There is no "best" modern lubricant. Dentist Dick Stein gets good results using tallow blended with leftover dental wax from his practice. Skirmishers of my acquaintance use a variety of lubes, many of them pet concoctions which include various waxes as well as tallow and more modern lubricants. A mixture of one part beeswax to two parts Crisco® shortening is popular. I use a combination of the beeswax/alox lube sold by The Regimental Quartermaster, SPG® a lubricant designed for use in black powder cartridge rifles, and Crisco shortening. My own mixture is not strictly proportioned. In hot weather I use less Crisco and more beeswax/alox, which stiffens the lube. In cold weather I go with a little more Crisco to soften it. If you are not going to carry your ammunition in a cartridge box and shoot your musket only at a rifle range, straight Crisco is hard to beat as a lubricant. I have seen muskets fired a hundred times without cleaning when minie balls were lubed with pure Crisco. The greatest drawback to Crisco is that it melts readily in hot weather.
A recent development has been the proliferation of so called "natural" patch and bullet lubes for muzzle loaders, including Thompson/Center's "Natural Lube 1000," available at most gun stores, and "Gene's Black Powder Seasoning Gun Lube." (Gene High, 1614 Capetown Dept CWN, Grand Prairie, Texas 75050; $5 a can plus $2 shipping.) The manufacturers of these lubricants promise vast numbers of shots between cleanings as well as easy gun clean up afterwards. Users of "natural" lubes are advised to use water for cleaning their guns rather than petroleum products. Petroleum based cleaners and lubricants will remove the seasoning (just like that on your favorite old skillet) natural lube imparts to a gun barrel. After cleaning, the lube is used as a rust preventative.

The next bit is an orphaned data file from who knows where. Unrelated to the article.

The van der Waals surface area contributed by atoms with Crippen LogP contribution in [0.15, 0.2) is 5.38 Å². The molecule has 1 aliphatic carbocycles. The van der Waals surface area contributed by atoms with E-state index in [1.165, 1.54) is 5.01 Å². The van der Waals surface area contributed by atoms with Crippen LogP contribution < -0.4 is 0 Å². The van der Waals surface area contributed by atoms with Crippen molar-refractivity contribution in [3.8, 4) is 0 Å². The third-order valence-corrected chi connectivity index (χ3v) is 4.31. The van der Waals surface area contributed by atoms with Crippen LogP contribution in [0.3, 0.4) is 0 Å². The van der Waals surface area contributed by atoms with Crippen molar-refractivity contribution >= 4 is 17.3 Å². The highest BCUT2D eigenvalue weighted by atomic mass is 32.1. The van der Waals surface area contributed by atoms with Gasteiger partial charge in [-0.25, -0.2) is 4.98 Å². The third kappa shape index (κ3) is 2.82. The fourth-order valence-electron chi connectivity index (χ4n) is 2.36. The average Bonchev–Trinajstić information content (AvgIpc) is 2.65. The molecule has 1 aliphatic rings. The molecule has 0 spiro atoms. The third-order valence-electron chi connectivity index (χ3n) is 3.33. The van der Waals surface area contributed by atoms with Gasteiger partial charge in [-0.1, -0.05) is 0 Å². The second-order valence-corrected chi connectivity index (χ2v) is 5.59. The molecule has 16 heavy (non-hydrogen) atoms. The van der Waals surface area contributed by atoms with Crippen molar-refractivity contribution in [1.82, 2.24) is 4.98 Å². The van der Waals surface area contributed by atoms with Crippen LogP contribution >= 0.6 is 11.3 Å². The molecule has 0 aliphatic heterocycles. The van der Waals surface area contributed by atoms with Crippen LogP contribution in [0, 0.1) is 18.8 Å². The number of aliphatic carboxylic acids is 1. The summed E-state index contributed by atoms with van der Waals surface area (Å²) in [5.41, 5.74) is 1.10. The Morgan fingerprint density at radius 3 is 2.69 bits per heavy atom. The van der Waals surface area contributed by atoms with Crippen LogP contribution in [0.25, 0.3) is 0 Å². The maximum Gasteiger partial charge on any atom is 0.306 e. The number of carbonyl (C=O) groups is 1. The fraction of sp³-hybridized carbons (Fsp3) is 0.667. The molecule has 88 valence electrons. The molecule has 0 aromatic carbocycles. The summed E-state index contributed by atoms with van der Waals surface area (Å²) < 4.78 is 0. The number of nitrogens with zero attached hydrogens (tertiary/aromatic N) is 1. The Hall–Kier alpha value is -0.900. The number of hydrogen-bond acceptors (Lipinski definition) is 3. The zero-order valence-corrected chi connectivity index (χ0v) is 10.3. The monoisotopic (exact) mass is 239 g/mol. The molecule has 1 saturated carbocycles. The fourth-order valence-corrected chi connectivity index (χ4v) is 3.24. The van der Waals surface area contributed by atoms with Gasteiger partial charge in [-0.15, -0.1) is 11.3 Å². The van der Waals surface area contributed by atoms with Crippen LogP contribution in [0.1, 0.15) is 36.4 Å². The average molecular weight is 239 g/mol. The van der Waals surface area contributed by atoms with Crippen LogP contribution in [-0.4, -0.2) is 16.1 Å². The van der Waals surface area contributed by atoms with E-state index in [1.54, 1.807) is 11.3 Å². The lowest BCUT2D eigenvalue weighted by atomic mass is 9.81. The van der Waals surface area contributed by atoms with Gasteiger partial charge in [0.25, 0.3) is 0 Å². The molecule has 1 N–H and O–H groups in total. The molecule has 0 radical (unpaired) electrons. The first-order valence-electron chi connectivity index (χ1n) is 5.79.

I have been using the first of these new generation lubricants, Ox Yoke's Wonder Lube®, available from all muzzle loading suppliers, to lubricate the patches for my round ball rifles for years. I've fired my halfstock .45 caliber rifle with "Wonder Lube," patches all afternoon long without cleaning. I have not tried Thompson/Center's or Gene's products, but have no doubt that they, like Wonder Lube, work just as promised. Wonder Lube's only drawback is that, while not as prone to melting as Crisco, it is messy on minie balls in a cartridge box. A bit of beeswax might stiffen all these lubes up a bit while remaining "natural." It is something worth looking into.
A:I am not a cartridge collector, but a perusal of any ordnance books, reveals a myriad of different types of cartridges. Most of them were experimental of of limited issue. The most common of the different cartridges were the Williamson bullet, used to clean out and the exploding bullet. Both of these were wrapped in paper in the same pattern as the standard cartridge. Some New Jersey troops were issued combustible paper cartridges at the battle of Ganies' Mill. Supposedly these were the same type as issued to the "Coffee Mill" machine guns used at the same battle.